International Turtle and Tortoise Week 2019, Day 2 (Part 1 here)
First up in the endangered turtle species we are highlighting for ITTW this year: the green sea turtle! Green sea turtles are the world’s largest species of hard-shelled sea turtle, with some adults weighing over 400 pounds! They get their name from the green color of the fat under their shells. In some places, the Pacific green turtle, which has a darker and more vaulted shell, is also called the black sea turtle. Baby green sea turtles are omnivores, but adult green sea turtles, unlike most other sea turtles, eat primarily plants like seaweed and seagrass. Adults actually help seagrass grow: By eating the tips, green sea turtles keep the seagrass healthy!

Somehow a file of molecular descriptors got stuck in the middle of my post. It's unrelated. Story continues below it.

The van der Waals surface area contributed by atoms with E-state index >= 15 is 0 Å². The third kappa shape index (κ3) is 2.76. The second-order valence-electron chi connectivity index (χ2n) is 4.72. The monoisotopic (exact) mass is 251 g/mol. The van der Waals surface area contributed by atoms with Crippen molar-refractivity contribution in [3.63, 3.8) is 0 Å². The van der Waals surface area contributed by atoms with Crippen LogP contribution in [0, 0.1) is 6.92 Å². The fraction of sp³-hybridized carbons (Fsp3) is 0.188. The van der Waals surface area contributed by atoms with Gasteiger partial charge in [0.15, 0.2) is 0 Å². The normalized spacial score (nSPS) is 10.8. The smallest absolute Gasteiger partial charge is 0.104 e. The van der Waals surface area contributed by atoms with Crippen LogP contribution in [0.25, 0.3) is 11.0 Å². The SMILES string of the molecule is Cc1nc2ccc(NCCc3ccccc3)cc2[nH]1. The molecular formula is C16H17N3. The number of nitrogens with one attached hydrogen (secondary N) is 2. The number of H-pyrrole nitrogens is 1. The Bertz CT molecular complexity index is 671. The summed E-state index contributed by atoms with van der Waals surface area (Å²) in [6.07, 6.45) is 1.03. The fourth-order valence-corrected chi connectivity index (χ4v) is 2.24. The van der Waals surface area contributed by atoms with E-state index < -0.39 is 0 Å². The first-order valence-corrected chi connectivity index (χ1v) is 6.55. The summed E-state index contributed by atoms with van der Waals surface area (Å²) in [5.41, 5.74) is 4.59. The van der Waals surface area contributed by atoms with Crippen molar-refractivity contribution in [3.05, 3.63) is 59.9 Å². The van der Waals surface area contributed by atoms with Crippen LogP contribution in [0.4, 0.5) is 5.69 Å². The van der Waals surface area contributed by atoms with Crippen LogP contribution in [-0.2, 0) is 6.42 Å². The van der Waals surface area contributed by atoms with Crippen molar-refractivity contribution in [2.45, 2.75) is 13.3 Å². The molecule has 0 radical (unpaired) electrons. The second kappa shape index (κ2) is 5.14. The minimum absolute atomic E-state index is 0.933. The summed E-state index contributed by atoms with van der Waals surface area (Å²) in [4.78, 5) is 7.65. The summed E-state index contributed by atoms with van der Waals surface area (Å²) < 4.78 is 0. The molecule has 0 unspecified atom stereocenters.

How do you tell a green sea turtle apart from other sea turtles? If you can get close enough, green sea turtles have only one pair of scales in front of their eyes. All other sea turtles have two pairs!
Be nice, Bucky! No ripping off mini Bucky’s head!!
After Bucky’s overenthusiastic welcome, friend gckaf gave mini Bucky to me for the rest of the party. I did an excellent job guarding mini Bucky by jumping off the edge not once, but twice! For some reason, that made Mom upset, so I stopped jumping and discovered that mini Bucky makes an excellent cave for a tiny tortoise like me!